Respondent port authority was established pursuant to Canada Marine Act (“CMA”). Respondent created and implemented new Trucking Licensing System (“TLS”) in response to recent work stoppages. Governments of British Columbia and Canada also introduced/amended legislation to regulate container trucking industry in response to turbulent history at port. Container Trucking Act (B.C.) contained licensing and rate regime for container trucks and s. 31.1 of Port Authorities Operators Regulations (Can.) provided respondent not permit truck to access port for transporting containers unless it was acting for person with authorization from respondent and provincial license. With advent of new scheme, respondent gave notice that all authorizations were terminated and those unsuccessful under new TLS process would no longer have access to port. Respondent published handbook with instructions on applying under TLS and criteria for assessment. Applicants received letters stating their applications had been denied and applied for judicial review. Motion by respondent to dismiss judicial review application on basis Federal Court lacked jurisdiction and applications were out of time. Motion dismissed. Respondent was exercising its authority under s. 28(2)(a) of CMA, namely port activities related to supply, transportation, handling and storage of goods. By denying or granting licenses, respondent was denying applicants access to port to transport goods in and out, so was acting as Federal Board, Tribunal or Commission within meaning of ss. 2, 18, 18.1 of Federal Courts Act (Can.). Letters sent to applicants stated applications had been reviewed and rejected, which was sufficient to find reviewable decision had been made. Applicants were challenging decisions to deny licenses, and brought application for judicial review within 30 days of decisions; while decisions were based on earlier-issued handbook, applicants were not challenging handbook itself.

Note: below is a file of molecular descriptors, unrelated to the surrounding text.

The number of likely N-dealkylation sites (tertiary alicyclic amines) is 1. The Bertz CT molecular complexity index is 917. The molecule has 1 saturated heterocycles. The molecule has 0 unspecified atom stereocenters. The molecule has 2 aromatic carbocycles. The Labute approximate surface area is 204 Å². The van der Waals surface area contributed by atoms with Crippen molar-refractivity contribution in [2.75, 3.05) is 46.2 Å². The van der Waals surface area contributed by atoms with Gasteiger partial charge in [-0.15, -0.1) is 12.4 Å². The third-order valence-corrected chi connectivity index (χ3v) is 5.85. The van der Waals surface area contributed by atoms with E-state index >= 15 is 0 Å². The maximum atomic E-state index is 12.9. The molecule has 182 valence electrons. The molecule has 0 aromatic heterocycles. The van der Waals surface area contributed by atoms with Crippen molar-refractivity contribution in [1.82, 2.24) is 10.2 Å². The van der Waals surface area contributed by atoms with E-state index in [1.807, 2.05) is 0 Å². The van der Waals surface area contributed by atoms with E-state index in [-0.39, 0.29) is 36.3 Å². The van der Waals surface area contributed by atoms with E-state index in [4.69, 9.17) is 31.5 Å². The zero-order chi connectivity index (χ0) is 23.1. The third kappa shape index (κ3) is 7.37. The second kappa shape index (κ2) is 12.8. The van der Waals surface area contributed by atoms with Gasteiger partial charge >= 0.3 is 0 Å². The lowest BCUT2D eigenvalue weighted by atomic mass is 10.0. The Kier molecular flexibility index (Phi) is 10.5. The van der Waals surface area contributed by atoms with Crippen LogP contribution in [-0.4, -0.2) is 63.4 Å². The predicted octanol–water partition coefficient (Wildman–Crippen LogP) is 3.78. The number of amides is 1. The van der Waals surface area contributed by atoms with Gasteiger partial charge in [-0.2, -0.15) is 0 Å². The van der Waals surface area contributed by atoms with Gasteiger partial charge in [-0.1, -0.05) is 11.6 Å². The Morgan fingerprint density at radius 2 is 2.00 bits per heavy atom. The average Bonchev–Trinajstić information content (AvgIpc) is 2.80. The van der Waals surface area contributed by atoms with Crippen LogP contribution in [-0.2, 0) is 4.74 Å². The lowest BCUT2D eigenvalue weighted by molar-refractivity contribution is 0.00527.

ATL Trucking Ltd. v. Vancouver Fraser Port Authority (Apr. 8, 2015, F.C., Russel W. Zinn J., File No. T-196-15, T-192-15) 254 A.C.W.S. (3d) 8.

Charter of Rights


Merger provisions regarding youth and adult sentences did not offend Charter